The packet stream received by my access port 10 is preferably generated by a central node or node zero 100, schematic examples of which are shown in FIGS. 6 and 7. Node zero 100 is a main input node that receives signals from outside the network via connectors 110, 120. Analog signals can enter node zero 100 through external analog signal connectors 110 and digital signals can enter node zero 100 through external digital signal connectors 120. The analog signals can include, but are not limited to, POTS 111, conventional broadcast television 112, and conventional cable television 113. Any other analog signal can also be received at node zero 100. The digital signals can include, but are not limited to, HDTV 121, computer network services 122, and digital CATV 123. All of the analog signals that must be are sent to an analog-to-digital converter 150 and then, along with the digital signals from the external digital connectors 120, are sent to a packet handling system 130. The packet handling system 130 can include address filters, converters, encoders, receivers, transmitters, and other such devices or software applications as are known in the art and are required to generate the packet stream. The packet stream is then sent to the access ports 1 via the packet stream distributor, such as coaxial cable 12. Where a non-conductor packet stream distributor is used, the central node 100 includes a media converter 140 that converts the electrical packet stream into an optical packet stream.
The central node 100 is also configured to receive data packets from the access ports 1. Thus, the media converter 140 also receives and converts the optical packet stream into an electrical packet stream that is sent to the packet handling system 130. The packet handling system 130 includes routers, address filters, converters, decoders, receivers, transmitters, and other such devices or software applications as are known in the art and are required to pick data packets addressed to the central node 100 from the packet stream and send them to their appropriate destinations. For example, a telephone could be connected to one of my access ports 1 that would send the telephone's outgoing signals to the central node 100 via addressed data packets that would be picked from the packet stream, decoded, and sent on to a telephone service provider such as the service provider from which POTS signal 111 comes.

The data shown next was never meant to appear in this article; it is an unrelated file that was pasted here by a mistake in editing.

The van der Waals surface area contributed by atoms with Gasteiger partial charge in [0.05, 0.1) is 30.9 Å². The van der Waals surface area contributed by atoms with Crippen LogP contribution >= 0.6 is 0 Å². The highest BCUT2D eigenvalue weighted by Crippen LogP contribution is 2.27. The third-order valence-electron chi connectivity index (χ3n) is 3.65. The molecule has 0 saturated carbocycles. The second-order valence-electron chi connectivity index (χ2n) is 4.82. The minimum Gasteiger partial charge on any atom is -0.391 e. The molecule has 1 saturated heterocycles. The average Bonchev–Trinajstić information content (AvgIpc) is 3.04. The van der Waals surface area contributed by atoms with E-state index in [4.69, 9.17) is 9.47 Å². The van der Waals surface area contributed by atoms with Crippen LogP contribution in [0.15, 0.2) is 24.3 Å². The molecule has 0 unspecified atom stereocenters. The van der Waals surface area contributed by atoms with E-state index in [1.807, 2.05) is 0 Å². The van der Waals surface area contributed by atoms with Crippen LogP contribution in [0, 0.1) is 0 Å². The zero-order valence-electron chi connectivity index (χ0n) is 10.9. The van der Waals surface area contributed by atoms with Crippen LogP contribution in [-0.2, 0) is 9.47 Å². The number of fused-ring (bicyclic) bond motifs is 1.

My access ports 1 can be configured to allow connection of any signal-receiving and/or -transmitting device transparently so that all the user need do is use the device as he or she would with conventional wiring. A given access port can be configured to handle as many devices as desired, yet only requires a single cable to carry all the signals, via the packet stream, to and from node zero.
The preferred implementation of my invention is in combination with a central node or node zero in a residential or commercial structure. The structure would preferably have at least one access port in each room of the building and the central node or node zero in a closet or a basement. For newly constructed buildings, fiber optic or coaxial cable would preferably be run to each access port from the basement and the central node or node zero during construction, though other conduits could be used as discussed above. Retrofitting or installing in an existing structure is not as preferable, but is quite easy to achieve when fiber optic cable is used since the cable is small and flexible and can be run unobtrusively along baseboards or at the juncture of walls and floors to the access ports. Retrofitting with radio broadcast packet stream conveyors or distributors is also easy since no cables need to be installed.